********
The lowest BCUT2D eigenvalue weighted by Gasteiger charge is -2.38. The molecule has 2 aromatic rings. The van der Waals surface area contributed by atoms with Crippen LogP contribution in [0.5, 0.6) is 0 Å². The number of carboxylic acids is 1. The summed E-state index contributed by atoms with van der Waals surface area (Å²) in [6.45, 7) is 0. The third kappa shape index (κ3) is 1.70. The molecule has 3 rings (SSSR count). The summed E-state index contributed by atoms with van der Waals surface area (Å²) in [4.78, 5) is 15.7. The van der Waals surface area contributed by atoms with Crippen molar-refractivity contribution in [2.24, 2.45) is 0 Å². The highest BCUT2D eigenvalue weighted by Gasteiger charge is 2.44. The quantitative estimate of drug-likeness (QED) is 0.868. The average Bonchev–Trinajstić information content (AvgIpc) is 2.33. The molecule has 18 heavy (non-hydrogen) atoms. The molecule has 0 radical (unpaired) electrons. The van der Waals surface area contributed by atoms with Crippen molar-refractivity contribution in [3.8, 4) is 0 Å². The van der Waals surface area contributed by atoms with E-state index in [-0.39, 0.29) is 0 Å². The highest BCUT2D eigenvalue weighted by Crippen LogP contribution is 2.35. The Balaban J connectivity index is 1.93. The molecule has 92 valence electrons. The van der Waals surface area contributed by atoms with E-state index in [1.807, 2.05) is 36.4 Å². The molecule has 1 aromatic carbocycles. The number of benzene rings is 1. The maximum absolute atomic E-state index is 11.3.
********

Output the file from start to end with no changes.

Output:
The lowest BCUT2D eigenvalue weighted by Gasteiger charge is -2.38. The molecule has 2 aromatic rings. The van der Waals surface area contributed by atoms with Crippen LogP contribution in [0.5, 0.6) is 0 Å². The number of carboxylic acids is 1. The summed E-state index contributed by atoms with van der Waals surface area (Å²) in [6.45, 7) is 0. The third kappa shape index (κ3) is 1.70. The molecule has 3 rings (SSSR count). The summed E-state index contributed by atoms with van der Waals surface area (Å²) in [4.78, 5) is 15.7. The van der Waals surface area contributed by atoms with Crippen molar-refractivity contribution in [2.24, 2.45) is 0 Å². The highest BCUT2D eigenvalue weighted by Gasteiger charge is 2.44. The quantitative estimate of drug-likeness (QED) is 0.868. The average Bonchev–Trinajstić information content (AvgIpc) is 2.33. The molecule has 18 heavy (non-hydrogen) atoms. The molecule has 0 radical (unpaired) electrons. The van der Waals surface area contributed by atoms with Crippen molar-refractivity contribution in [3.8, 4) is 0 Å². The van der Waals surface area contributed by atoms with E-state index in [-0.39, 0.29) is 0 Å². The highest BCUT2D eigenvalue weighted by Crippen LogP contribution is 2.35. The Balaban J connectivity index is 1.93. The molecule has 92 valence electrons. The van der Waals surface area contributed by atoms with E-state index in [1.807, 2.05) is 36.4 Å². The molecule has 1 aromatic carbocycles. The number of benzene rings is 1. The maximum absolute atomic E-state index is 11.3.